Tom Volk's Fungus of the Month for October 2000

This month's fungus is Tremella mesenterica, witch's butter

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Tremella mesenterica, witch's butteranimated witchIt's Halloween month again! If you've been following my web pages, you know that for previous Octobers' Fungus of the Month features I've had Omphalotus olearius (the Jack-O-Lantern mushroom) and Claviceps purpurea (cause of ergotism-- and likely contributor to the Salem Witch Trials), so the next fun choice for this October's fungus is the jelly fungus Tremella mesenterica, better known as witch's butter.

Why the curious name for such an innocuous-looking fungus? Well according to some eastern European legends, this fungus appears on your gate or on the entrance to your house when you have been put under a spell by a witch! The only way to get rid of the hex is to prick the witch's butter with straight pins, which makes the inner juices of the fruiting body leak out, killing the fungus, thus allowing you to live your life witch-free once again. I'm guessing the witch's butter hex is probably not a true story, but I'm not taking any chances...

Tremella mesenterica is not your typical looking mushroom, but appears rather like someone stuck a spoon into a jar of orange marmalade and splattered it across a log. There are a number of these jelly fungi, many of which have the texture of a Gummi BearTM. They're surprisingly tough. All of the jelly fungi are members of the Basidiomycota, although there are also jelly-like Ascomycota, so you'll have to check microscopically to be sure sometimes. The jelly fungi are found in three orders: the Tremellales, Auriculariales and the Dacrymycetales. All unusual types of basidia; the Tremellales have vertically septate basidia, the Auriculariales have transversely septate basidia (these are both types of phragmobasidia-- phragmo means fragmented) and the Dacrymycetales have tuning fork basidia. Most mushrooms that you are familiar with have basidia that are not septate (holobasidia-- holo means whole or entire).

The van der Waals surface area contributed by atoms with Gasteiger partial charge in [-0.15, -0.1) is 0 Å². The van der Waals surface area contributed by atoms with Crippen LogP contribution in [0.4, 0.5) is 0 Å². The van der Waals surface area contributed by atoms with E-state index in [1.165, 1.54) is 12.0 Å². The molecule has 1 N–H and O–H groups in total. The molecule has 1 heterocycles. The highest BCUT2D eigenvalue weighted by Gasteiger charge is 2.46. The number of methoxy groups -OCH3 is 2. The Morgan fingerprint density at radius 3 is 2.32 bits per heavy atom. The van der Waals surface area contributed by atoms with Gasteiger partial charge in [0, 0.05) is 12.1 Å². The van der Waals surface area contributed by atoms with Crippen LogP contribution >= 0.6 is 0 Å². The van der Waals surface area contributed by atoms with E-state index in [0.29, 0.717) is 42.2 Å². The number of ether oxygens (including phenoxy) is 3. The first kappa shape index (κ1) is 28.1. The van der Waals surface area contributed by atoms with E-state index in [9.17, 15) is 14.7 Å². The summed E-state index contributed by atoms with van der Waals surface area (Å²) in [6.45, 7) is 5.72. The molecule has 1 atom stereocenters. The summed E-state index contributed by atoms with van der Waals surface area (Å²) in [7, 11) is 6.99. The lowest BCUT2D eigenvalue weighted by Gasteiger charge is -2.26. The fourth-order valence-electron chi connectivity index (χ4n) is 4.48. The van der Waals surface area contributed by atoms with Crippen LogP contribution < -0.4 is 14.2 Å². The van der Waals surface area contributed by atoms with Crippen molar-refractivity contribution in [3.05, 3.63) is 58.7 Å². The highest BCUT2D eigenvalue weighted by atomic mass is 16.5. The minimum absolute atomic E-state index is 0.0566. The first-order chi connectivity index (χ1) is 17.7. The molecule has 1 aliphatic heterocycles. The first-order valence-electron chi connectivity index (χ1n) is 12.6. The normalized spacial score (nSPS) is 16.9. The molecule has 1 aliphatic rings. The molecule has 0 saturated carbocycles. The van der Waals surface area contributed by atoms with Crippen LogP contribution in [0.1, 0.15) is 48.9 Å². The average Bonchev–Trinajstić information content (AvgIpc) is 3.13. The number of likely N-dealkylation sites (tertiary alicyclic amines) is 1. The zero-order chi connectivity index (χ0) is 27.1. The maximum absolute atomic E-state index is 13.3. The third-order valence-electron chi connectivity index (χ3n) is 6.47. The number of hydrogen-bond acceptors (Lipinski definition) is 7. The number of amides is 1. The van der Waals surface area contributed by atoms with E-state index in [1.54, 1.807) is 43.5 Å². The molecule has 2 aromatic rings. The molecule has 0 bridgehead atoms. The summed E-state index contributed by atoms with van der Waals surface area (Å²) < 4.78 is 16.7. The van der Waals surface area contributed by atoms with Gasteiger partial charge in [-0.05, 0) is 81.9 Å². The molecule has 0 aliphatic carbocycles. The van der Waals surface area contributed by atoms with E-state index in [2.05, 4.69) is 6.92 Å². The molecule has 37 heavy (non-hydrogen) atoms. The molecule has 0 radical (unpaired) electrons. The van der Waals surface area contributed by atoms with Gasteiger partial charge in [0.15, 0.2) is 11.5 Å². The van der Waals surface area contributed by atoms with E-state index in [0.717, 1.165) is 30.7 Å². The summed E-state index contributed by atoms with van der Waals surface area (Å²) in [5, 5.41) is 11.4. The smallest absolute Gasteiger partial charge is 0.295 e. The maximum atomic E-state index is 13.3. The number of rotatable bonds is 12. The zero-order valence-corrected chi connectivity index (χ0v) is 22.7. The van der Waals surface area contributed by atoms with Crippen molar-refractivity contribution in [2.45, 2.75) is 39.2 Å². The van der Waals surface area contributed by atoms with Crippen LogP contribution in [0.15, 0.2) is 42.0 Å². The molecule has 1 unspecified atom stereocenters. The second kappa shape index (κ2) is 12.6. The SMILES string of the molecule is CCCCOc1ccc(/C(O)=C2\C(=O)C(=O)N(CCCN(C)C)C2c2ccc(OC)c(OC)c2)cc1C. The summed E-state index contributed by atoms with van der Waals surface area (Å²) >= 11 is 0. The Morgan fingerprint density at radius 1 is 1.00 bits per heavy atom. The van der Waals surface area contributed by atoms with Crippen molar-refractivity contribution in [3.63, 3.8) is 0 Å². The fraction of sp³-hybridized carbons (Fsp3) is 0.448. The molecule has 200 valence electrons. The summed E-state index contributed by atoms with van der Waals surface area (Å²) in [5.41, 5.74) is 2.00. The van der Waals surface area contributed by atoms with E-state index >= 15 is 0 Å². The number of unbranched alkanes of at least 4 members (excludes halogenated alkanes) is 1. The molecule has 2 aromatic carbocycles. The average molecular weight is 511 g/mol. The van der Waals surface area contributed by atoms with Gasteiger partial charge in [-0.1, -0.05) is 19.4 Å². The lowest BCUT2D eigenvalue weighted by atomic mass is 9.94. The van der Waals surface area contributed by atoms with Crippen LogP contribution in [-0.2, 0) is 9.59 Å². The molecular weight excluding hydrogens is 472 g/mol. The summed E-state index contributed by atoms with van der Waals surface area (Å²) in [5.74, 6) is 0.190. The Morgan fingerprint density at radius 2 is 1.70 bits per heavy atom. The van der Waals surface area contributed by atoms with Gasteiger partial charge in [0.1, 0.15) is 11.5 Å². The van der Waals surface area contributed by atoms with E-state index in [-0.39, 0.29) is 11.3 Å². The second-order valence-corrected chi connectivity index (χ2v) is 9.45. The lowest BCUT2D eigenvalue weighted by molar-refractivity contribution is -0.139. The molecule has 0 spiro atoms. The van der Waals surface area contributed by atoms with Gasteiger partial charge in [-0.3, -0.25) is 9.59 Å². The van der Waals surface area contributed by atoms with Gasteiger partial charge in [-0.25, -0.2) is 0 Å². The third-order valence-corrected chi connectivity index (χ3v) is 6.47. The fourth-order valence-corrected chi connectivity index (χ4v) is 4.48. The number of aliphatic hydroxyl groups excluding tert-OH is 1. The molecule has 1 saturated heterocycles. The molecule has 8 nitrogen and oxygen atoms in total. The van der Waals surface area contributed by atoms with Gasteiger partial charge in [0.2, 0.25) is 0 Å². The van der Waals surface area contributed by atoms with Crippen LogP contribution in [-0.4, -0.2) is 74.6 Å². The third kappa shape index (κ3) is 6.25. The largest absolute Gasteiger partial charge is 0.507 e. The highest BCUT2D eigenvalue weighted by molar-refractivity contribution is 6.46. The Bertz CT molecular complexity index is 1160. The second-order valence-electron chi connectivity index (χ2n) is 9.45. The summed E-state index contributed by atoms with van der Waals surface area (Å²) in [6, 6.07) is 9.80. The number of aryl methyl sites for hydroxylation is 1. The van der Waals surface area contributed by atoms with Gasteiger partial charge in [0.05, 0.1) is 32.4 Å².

Tremella basidia Tremella mesenterica and other members of the Tremellales have vertically septate or cruciate septate basidia, depending on what angle you look at them. "Cruciate" means in the shape of a cross (from the same root word as crucify), and this can most easily be seen looking at the tops of the immature basidia on the lower left panel of the picture. The basidium to the far left in that panel shows the septa particularly well. When the basidia mature, four elongate sterigmata form to bear the spores (upper right), but the cross can still be seen (or at least imagined...). The picture on the upper left shows a side view of a basidium with sterigmata-- you can also see one of the vertical septum. The lower right picture shows the mature basidium with four sterigmata, but the septa cannot be seen, since the picture is focused on the outside of the basidium. I have been unable to capture a good view of these basidia with spores attached, as they fall off very easily in the preparation of the specimens, which involves much "chowdering" of the specimens to expose single basidia-- they're usually deeply embedded in a gelatinous matrix and only the spores are exposed on the surface of the fruiting body.(I learned to use the word "chowdering" from students in my basidiomycete workshop on the coast of Maine last summer. Mmmmm, good chowder...)